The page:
‘Guer­nica’: 80 years on still a stark re­minder of war’s hor­ror

Pi­casso’s haunt­ing art­work is the fo­cus of spe­cial events at the Reina Sofía in Madrid

The Irish Times - Weekend Review - - NEWS REVIEW - Guy Hedge­coe in Madrid

Pi­casso was dis­traught by the in­dis­crim­i­nate loss of life be­ing widely re­ported by the in­ter­na­tional me­dia

In 1981, when Pablo Pi­casso’s Guer­nica fi­nally ar­rived in Spain af­ter more than four decades of ex­ile, i t was placed in a new an­nex of the Prado mu­seum, be­hind bul­let- proof glass. With Spain hav­ing only re­cently emerged from dic­ta­tor­ship, democ­racy was still frag­ile and the au­thor­i­ties feared that such was the paint­ing’s po­lit­i­cal and emo­tional charge that it might pro­voke an act of van­dal­ism or ter­ror­ism.

It now hangs in the Reina Sofía modern art mu­seum. The bul­let- proof pro­tec­tion has long been re­moved, but the im­pact of the work – which draws by far the big­gest crowd of any in the build­ing – has not di­min­ished.

“In a black- and- white rec­tan­gle that looks like an an­cient tragedy, Pi­casso sends us our death no­tice,” noted French writer Michel Leiris of Guer­nica. He went on to de- scribe it as the em­bod­i­ment of “all the high emo­tion of a last farewell . . . some­thing so un­for­get­tably beau­ti­ful.”

Eighty years af­ter Pi­casso com­pleted the mu­ral, on June 4th, 1937, not only does Guer­nica still draw crowds, but it re­minds the modern world of the atroc­ity that in­spired it – the bomb­ing of the Basque town of Gernika by the German Luft­waffe dur­ing the Span­ish civil war – as well as the hor­rors of more re­cent events.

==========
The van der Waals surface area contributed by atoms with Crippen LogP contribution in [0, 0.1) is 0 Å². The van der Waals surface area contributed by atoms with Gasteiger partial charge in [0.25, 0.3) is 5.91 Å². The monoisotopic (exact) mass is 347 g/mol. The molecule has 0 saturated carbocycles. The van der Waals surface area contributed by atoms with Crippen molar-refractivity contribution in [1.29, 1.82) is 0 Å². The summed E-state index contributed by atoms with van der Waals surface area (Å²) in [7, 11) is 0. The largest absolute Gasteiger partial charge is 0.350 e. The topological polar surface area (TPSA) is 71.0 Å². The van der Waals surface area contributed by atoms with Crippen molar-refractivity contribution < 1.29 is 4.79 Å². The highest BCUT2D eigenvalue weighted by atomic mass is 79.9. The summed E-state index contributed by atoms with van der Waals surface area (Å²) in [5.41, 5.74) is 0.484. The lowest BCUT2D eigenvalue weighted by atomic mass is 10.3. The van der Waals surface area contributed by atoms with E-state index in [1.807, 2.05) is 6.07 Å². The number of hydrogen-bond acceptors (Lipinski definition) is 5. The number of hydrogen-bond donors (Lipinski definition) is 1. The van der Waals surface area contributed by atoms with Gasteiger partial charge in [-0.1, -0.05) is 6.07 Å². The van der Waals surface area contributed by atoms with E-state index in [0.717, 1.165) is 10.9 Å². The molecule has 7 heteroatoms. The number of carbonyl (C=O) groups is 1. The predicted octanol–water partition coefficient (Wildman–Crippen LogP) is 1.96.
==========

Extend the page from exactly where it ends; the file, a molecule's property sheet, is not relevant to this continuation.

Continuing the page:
In an age of air strikes, it is some­thing of a ref­er­ence point – last year, Bri­tish MP An­drew Mitchell, speak­ing in the House of Com­mons, com­pared the at­tack on Gernika to Rus­sia’s use of force in Syria.

The paint­ing can also still pro­voke con­tro­versy. In April, Basque politi­cians ap­proved a mo­tion in their lo­cal par­lia­ment re­quest­ing that Guer­nica be moved to their re­gion on the grounds that the sep­a­ratist vi­o­lence that plagued the Basque Coun­try for four decades has now ended.

Po­lit­i­cal paint­ing

“If there is one po­lit­i­cal paint­ing in the world, it is Guer­nica,” Ja­sone Agirre of the na­tion­al­ist Bildu coali­tion told the Basque par­lia­ment.

“For po­lit­i­cal rea­sons it trav­elled around the world to de­nounce war and bar­bar­ity; for po­lit­i­cal rea­sons it wasn’t brought to Spain un­til af­ter [ dic­ta­tor Francisco] Franco died . . . and, for po­lit­i­cal rea­sons we also ask that it be brought to Gernika, be­cause de­nounc­ing war and bar­bar­ity is also pol­i­tics.”

That Basque re­quest to move the paint­ing has been re­buffed for tech­ni­cal rea­sons. But it forms part of an ex­tra­or­di­nary legacy for a work that Pi­casso con­ceived and ex­e­cuted with light­ning speed hav­ing been com­mis­sioned by Spain’s leftist repub­lic for the 1937 World Expo in Paris.

As part of the se­ries of events to mark the paint­ing’s 80th an­niver­sary, an ex­hi­bi­tion in the Reina Sofía mu­seum, Pity and Terror: Pi­casso’s Path to Guer­nica, shows the artis­tic and psy­cho­log­i­cal evo­lu­tion that led the artist to pro­duce the mas­ter­piece. Al­though Pi­casso was com­mis­sioned in early 1937, it was not un­til the town of Gernika was bombed on mar­ket day on April 26th, killing be­tween 200 and 1,600 civil­ians – his­to­ri­ans re­main di­vided on the fig­ure – that the artist found his sub­ject mat­ter.